It might not be able to call on quite as much power as its bigger, more illustrious brother, but Max Edwards’ Apple Beetle remains one of the most unique air-cooled VWs in the UK.
Have you ever noticed that, historically speaking at least, the bad things in life produced the best and most iconic race and rally liveries? It’s impossible to think of motor racing in the ’70s, ’80s and ’90s without picturing John Player Special-bedecked Lotus 78s, Martini-clad Lancia Delta Integrales and McLaren MP4/4s in Marlboro war paint. Thing is, there are all manner of other, less well-known liveries from motorsport’s golden era that didn’t promote fags and booze, yet still looked amazing. And perhaps the best of all was the Apple Computers Porsche 935 K3 of 1980.
Hard as it might be to believe nowadays, Apple was once the rogue outsider, the plucky, technologically gifted upstart with its roots firmly in ’60s counter culture revolution. Which of course made it the ideal choice to sponsor the immense, flame-spitting 935, complete with a 750bhp twin-turbo flat-six slung out the back! Steve Jobs was very much a Porsche man in the ’80s and clearly had a thing for Le Mans, hence why the Apple-clad Porsche could be seen monstering the Mulsanne Straight in the summer of 1980 (until it retired with a melted piston of course).
All of which leads to the VW Beetle you see before you. No, it doesn’t have a monstrous Porsche flat-six where its air-cooled four-pot should be. And, no, it hasn’t been built to take on all comers at the most gruelling race in the world. What it is, is a tribute act. One built by a passionate Porsche fan without the six-figure budget needed for the real McCoy.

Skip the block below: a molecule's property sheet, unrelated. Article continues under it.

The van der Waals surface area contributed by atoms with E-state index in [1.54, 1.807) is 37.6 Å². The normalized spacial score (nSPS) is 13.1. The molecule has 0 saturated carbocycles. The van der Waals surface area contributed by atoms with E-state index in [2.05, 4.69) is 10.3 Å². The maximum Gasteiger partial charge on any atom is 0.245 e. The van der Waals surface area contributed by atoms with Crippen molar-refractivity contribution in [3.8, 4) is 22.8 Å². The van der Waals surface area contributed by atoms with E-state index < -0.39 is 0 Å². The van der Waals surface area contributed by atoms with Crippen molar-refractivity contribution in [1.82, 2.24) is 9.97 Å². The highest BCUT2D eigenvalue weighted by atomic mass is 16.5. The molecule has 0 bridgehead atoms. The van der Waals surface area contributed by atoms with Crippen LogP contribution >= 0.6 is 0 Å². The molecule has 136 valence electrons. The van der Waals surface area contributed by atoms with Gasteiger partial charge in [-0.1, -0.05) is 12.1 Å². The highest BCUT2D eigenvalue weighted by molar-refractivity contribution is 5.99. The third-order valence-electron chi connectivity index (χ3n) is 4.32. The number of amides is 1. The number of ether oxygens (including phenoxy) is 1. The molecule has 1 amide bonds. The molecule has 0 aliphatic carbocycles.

“The Beetle is actually my first car. I bought it six years ago and haven’t looked back,” recalls Max. “It was a tidy if not exactly immaculate car back then. It was structurally solid in all the important areas, but the interior was rough… a bit of a rolling resto.”
Max used the car on a daily basis for a good two years, adding parts as he went and generally trying his best to keep on top of the inevitable issues which arise from running a near 40-year-old car as a daily driver. Along the way he treated the Bug to a slew of engine tuning mods, using the 1641cc engine as his starting point. The motor eventually gained a chunky fast road cam, a lightened and balanced bottom end, larger carbs and a free-flowing exhaust system, enough to give the Wolfsburg icon a new lease of life and enable it to hold its own in the hurly-burly of modern traffic.
“I took the car off the road at the end of 2013 and began a complete strip-down. It wasn’t that bad bodywork wise, but I wanted to ensure it would be good, solid car for years to come. And I hated the idea of it needing welding for each and every MoT and winding up as a patchwork quilt of a car.”
A desire to turn the Beetle into a fully paid-up showstopper kicked in, hence why Max had the whole shell powder-coated. He also invested…
Want to know more? Check out the full feature on Max Edwards’ Apple Beetle in Fast Car magazine issue 388 on sale now in all good shops, the Fast Car online shop or alternatively download Fast Car magazine 388 now.